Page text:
A sex abuse and Fourth Amendment case is currently pending before the United States Supreme Court. In the case of Ohio v. Deuble, undercover officers viewed a defendant texting on his phone and observed the notifications on the phone to use as cause to arrest the defendant.
This case asks two questions; the first question being whether probable cause existed under the Fourth Amendment to the U.S. Constitution to detain a person suspected of soliciting sexual activity from an undercover officer posing as a minor through social medial where the person’s identity is corroborated through the person’s actions.
In this case, the Respondent never actually “met” the “teenage girl” he was sexting with online. But, the Respondent agreed to meet the law enforcement officer posing as a minor for sexual activity and was the only person observed at the agreed meeting location using his cell phone as the law enforcement officer posing as the minor sent communications to the suspect through a social media application.
The second question asks whether a phone is searched under the Fourth Amendment where law enforcement officers do not affirmatively access the phone’s content.
What happened in the Deuble case?
A man by the age of 21 was chatting with a person he met on the lesser-known social media app “Whisper.” The man suspected he was chatting with 15-year-old “Bella Jane.” However, “Bella Jane” was actually a law enforcement officer posing as a teenager online to catch sexual predators.
Respondent initiated the conversation with “Bella Jane” with a bold first message that included a detailed description of his penis. “Bella Jane” responded, and the Respondent messaged back with more crude language and a photo of his penis. That morning, several investigators conducted surveillance, and Respondent sent a message to “Bella Jane” around the time he was supposed to meet her. After more sexting, the Respondent arranged to meet “Bella Jane” later that morning at a park nearby at 10:00 am. He said that he would be driving a green Honda. However, Respondent drove by the park and noticed police vehicles. He then messaged “Bella Jane” and said, “I drove by, and there was a cop, I am not trying to get arrested.”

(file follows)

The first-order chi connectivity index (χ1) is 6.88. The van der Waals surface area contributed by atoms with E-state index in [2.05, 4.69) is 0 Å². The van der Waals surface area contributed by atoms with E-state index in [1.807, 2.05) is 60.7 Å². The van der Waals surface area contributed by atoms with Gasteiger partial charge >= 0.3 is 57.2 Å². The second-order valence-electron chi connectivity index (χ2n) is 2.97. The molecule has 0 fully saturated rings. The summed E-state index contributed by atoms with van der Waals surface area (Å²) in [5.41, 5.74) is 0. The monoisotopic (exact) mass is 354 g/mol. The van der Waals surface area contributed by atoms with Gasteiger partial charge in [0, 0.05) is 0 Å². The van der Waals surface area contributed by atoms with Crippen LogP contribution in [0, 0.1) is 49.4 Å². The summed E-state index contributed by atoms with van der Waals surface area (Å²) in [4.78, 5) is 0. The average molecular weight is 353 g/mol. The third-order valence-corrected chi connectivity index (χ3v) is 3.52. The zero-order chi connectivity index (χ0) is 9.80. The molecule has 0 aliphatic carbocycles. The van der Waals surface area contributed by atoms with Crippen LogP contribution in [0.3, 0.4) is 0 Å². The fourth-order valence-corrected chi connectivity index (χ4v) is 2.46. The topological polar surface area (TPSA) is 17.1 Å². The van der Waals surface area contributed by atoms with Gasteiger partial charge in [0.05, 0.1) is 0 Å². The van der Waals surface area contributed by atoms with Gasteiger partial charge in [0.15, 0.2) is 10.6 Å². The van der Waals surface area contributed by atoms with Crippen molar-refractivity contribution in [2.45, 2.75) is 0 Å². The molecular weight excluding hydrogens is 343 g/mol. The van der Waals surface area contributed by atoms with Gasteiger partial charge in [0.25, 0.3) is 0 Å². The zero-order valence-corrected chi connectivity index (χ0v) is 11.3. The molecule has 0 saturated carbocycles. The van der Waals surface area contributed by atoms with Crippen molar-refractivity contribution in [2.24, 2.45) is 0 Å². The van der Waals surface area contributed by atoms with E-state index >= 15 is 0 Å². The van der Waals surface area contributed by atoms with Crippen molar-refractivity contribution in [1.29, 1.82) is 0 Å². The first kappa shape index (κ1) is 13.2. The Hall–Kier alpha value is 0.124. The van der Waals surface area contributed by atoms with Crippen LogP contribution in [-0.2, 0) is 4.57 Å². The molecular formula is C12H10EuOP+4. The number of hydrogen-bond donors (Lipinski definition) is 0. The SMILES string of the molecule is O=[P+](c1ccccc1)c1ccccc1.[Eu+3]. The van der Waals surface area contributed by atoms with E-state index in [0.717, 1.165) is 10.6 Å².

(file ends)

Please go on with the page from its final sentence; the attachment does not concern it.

An hour later, he returned to the park and began playing basketball. The undercover officer continued to message the Respondent through the app. Every time the officer would message the Respondent, the Respondent was observed to use his phone and reply. Based on this observed evidence, the officer radioed another officer to have Respondent arrested.
Once Respondent was detained, the officers collected his phone from the basketball court and sent a “test message.” to confirm that he was the person chatting with the undercover officer. He was taken into a truck for questioning and read his Miranda warnings. He admitted that he had come to the park that day to have sex with a 15-year-old girl. The officers sent a message to Respondent and saw that a notification appeared on the screen. The officers used this information for cause to arrest Respondent. Testimony during the suppression hearing supports the contention that law enforcement officers did not access the phone’s contents but observed a notification on Respondent’s phone screen.
At trial, the Respondent moved to suppress evidence, which the trial court denied. He sought to suppress all evidence at trial, which included his statement and the contents of his cell phone. He asserted that he was arrested without probable cause and that all of the evidence gathered should be excluded under the Fourth Amendment’s right against unreasonable seizure.
The appellate court applied Riley v. California to the case and held that the Respondent had a reasonable expectation of privacy when it came to his phone notifications. However, other circuits have found that there is no such expectation of privacy. Some courts compare notifications to a cell phone ringing; there is no reasonable expectation of privacy when it comes to one’s ringtone. However, notifications are much more detailed and give more information than just a ringtone.
The Supreme Court should grant cert because the tactics used in this case are commonly used in many child sex crime investigations. The Supreme Court should clarify if observing a phone’s notifications without actually “going through” the phone constitutes a search under the Fourth Amendment. As illustrated in this case, it is common for the law to lag behind technology. However, when the law fails to catch up, it can result in severe consequences.
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